Deck Warming – Prime Rib & Yorkshire Pudding

Time to break in our new deck with a little get-together. Nothing too big – just some good friends, good food, and good drinks outside on a lovely September evening.

We had planned an end-of-summer party with just a variety of appetizers, but a change in the weather called for something heartier.  So we went with a full-on prime rib dinner with all the trimmings.

Prime Rib
1 6-pound Hereford Beef boneless ribeye roast
4 tablespoons Worcestershire sauce
2 tablespoons olive oil
1 tablespoon kosher salt
3 cloves garlic
1 teaspoon fresh-ground black pepper
1 teaspoon fresh thyme
1 teaspoon celery salt

You’ll need a flame-proof roasting pan (I use an old 9×13 baking pan) with a rack. Set the grill up for a 3 hour indirect cook over medium heat (350°F). On the Big Green Egg this means using about half a fire box full of lump charcoal, an inverted plate setter to diffuse the heat, and a trivet to set the roasting pan on.

Put the garlic and kosher salt in a food processor and pulse until the garlic is minced. Add the Worcestershire, oil, pepper, thyme, and celery salt and give them a whirl until everything is blended together.

Remove the rack from the roasting pan and lay the roast in it so that the deckle (fat cap) is on top. Score the deckle by making shallow diagonal cuts in a diamond pattern at about 1-inch intervals.

Wet the roast with the Worcestershire sauce mixture. Rub it all over, making sure to work it into the deckle.

Move the roast to the rack (still fat side up) and set the rack in the roasting pan. There will probably still be some of the Worcestershire sauce mixture left in the pan. That’s fine as it’ll just add to the flavor of the drippings.

Add about a cup of water to the pan to keep the juices from burning. Toss some smoking wood in for added flavor (I like grape vine trimmings for beef). Set the roasting pan on the trivet, close the lid, and cook until the internal temp of the roast hits 125°F, about 2 hours.

Remove the roast to a carving board. Let rest while you make the pudding. After the pudding is in the oven you can carve the roast so that they are ready at about the same time.

Yorkshire Pudding
2 cups flour (I used Pamela’s Ultimate Baking & Pancake Mix)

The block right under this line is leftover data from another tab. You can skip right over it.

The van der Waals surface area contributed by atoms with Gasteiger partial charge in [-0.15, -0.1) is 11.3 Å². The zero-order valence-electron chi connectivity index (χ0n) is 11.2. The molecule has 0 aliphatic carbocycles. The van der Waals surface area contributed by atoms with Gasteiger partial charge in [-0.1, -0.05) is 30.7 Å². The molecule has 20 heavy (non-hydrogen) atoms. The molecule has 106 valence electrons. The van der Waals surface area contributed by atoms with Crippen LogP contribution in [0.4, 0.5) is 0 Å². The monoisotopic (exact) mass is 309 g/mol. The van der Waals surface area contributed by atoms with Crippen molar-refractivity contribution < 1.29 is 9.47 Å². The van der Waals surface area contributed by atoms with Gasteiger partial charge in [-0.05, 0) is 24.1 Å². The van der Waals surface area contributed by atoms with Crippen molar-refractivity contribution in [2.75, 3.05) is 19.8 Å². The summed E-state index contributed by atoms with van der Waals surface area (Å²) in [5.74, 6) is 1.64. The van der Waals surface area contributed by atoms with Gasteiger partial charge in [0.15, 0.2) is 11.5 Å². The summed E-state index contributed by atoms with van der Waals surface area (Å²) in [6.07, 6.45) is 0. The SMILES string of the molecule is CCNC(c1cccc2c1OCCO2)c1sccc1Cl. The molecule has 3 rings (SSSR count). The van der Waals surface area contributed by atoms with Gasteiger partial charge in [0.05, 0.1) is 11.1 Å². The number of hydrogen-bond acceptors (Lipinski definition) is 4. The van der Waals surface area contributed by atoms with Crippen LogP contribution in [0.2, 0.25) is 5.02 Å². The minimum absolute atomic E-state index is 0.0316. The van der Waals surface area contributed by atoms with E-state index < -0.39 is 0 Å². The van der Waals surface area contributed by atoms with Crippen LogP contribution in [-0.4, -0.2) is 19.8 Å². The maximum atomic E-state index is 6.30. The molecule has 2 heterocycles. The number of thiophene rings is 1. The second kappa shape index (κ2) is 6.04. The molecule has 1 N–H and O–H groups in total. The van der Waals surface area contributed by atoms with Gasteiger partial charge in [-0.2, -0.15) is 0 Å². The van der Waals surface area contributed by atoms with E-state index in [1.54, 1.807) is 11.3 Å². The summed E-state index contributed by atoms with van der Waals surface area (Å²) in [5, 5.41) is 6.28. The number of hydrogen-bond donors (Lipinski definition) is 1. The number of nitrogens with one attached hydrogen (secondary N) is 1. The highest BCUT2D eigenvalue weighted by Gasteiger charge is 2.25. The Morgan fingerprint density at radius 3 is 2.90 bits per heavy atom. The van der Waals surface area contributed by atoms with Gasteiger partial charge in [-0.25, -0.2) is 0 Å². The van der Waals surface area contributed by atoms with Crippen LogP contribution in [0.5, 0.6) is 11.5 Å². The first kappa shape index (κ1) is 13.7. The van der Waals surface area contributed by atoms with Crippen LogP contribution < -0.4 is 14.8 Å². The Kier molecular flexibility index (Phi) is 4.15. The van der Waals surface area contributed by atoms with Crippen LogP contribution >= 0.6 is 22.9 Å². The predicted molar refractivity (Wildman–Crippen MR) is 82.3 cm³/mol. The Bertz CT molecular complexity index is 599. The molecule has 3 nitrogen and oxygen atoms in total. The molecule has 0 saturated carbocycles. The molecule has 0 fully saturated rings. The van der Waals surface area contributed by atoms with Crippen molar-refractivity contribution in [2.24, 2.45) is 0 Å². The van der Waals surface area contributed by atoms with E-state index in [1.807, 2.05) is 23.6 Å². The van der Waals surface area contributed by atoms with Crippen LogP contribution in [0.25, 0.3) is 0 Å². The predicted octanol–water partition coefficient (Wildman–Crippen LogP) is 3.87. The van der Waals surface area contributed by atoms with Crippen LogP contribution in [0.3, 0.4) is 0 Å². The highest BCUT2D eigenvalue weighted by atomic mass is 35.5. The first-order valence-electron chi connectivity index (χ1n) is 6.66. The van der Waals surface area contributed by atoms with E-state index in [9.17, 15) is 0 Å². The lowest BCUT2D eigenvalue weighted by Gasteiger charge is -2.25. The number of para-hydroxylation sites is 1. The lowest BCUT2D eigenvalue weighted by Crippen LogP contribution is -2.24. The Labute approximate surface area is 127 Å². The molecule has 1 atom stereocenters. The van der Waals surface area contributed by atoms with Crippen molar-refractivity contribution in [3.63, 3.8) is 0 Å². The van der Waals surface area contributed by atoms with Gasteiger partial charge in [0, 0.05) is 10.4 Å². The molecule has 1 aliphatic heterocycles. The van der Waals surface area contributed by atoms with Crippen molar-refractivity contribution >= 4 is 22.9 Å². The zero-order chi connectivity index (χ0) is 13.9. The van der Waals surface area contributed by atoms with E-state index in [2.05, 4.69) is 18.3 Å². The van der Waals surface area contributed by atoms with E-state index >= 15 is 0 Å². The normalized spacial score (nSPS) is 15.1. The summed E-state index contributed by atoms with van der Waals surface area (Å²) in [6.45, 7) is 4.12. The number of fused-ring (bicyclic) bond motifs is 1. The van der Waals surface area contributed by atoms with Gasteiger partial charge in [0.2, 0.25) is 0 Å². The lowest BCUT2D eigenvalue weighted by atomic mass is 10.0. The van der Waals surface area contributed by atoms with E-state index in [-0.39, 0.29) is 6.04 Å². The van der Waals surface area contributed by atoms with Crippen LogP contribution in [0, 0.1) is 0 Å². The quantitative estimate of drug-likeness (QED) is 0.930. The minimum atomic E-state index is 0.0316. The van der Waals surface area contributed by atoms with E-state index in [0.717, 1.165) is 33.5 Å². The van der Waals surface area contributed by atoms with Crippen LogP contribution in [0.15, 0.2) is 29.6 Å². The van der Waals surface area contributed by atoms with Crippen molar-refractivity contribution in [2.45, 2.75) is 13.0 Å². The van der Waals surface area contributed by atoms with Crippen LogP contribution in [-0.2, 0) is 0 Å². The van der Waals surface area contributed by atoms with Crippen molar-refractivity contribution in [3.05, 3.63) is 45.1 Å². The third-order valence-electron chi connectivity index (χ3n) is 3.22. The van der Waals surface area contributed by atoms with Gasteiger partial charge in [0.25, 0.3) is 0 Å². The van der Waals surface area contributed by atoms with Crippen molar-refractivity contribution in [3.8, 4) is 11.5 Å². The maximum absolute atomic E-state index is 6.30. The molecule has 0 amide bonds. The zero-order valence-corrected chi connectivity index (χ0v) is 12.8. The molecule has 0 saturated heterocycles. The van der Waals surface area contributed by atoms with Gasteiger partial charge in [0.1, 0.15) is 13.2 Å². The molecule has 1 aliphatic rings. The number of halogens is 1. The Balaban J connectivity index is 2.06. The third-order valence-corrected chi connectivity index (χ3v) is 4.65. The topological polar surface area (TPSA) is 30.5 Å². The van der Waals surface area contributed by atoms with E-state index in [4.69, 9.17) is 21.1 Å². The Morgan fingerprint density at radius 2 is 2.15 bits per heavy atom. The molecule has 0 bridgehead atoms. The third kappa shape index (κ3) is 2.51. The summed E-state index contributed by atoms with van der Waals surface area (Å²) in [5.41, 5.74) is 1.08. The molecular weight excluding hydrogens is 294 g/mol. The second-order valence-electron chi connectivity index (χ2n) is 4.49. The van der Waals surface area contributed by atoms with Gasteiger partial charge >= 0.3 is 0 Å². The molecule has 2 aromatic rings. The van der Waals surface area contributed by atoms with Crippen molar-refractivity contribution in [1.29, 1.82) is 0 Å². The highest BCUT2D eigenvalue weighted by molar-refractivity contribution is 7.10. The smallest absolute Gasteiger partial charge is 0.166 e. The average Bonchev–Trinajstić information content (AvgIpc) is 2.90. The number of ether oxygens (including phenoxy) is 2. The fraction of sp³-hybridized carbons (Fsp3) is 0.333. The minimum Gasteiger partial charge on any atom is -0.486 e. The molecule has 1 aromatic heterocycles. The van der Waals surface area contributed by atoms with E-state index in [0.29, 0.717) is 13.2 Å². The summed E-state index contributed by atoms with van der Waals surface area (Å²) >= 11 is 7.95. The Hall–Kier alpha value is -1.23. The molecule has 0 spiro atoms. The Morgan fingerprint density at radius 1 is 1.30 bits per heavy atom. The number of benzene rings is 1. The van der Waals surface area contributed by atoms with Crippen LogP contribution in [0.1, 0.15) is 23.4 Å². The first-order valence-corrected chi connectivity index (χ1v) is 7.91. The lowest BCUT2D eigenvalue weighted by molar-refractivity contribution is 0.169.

1 1/2 teaspoons kosher salt
4 large eggs
2 cups whole milk
1/4 cup beef drippings

Preheat oven to 400°F.

Pour off all but 1/4 cup of drippings from the roasting pan and put the pan in the oven for 5 minutes.

Put the flour, salt, eggs, and milk in a bowl and whisk together. Remove the roasting pan from the oven and pour the batter into it. Return the pan to the oven and bake for 20 to 30 minutes or until the pudding is puffed and golden brown.

Spoon the pudding out of the pan and into a serving bowl. Serve the pudding with the roast and a bit of grated horseradish on the side.

The Verdict: ★★★★★
Scoring the deckle made it crisp up like a cross between burnt ends and pork rinds, while the rest of the roast stayed juicy and tender – lovely.  I went with a little heavier smoke than I usually use for prime rib, and the result was excellent. The tartness of the grape vine smoke went with the richness of the meat just like a good red wine would have (and did!). The Yorkshire pudding? How can anything involving beef drippings and batter be bad? It was indulgent – crispy on the outside and rich and soft on the inside. The whole meal was a hit. It was a memorable way to initiate our new deck.

4 thoughts on “Deck Warming – Prime Rib & Yorkshire Pudding”

  1. Beautiful! Look at you making prime rib and yorkshire pudding. Nothing better than a few good friends to make a perfect celebration. Beautiful photos.

  2. I like the scoring tip, that’s one I haven’t tried. Looks like you had a wonderful deck warming party. Can’t wait to have mine but this weekend we are finishing the deck staining party.

  3. Thanks! I got that tip from an Adam Perry Lang video. The crispy bits where to die for and really help hold the seasoning. Good luck with the staining party and enjoy your new deck.

  4. World Class pix and a wonderful method for the roast. The boneless Rib Eye is my favorite cut, but a bit on the spendy side, to say the least. I used to pull it at 130 degrees (internal temp and via any cooking method), but after looking at yours, it will be 122-125 next time.
    I did not see any pix of the Yorkshire pudding. Just as well, as two of three usually at table (self included) are just not fans of the stuff. A hot, soft roll in-hand is more to our taste. The Roast Beast method is world-class. Thanks for sharing it with your readers, this one via

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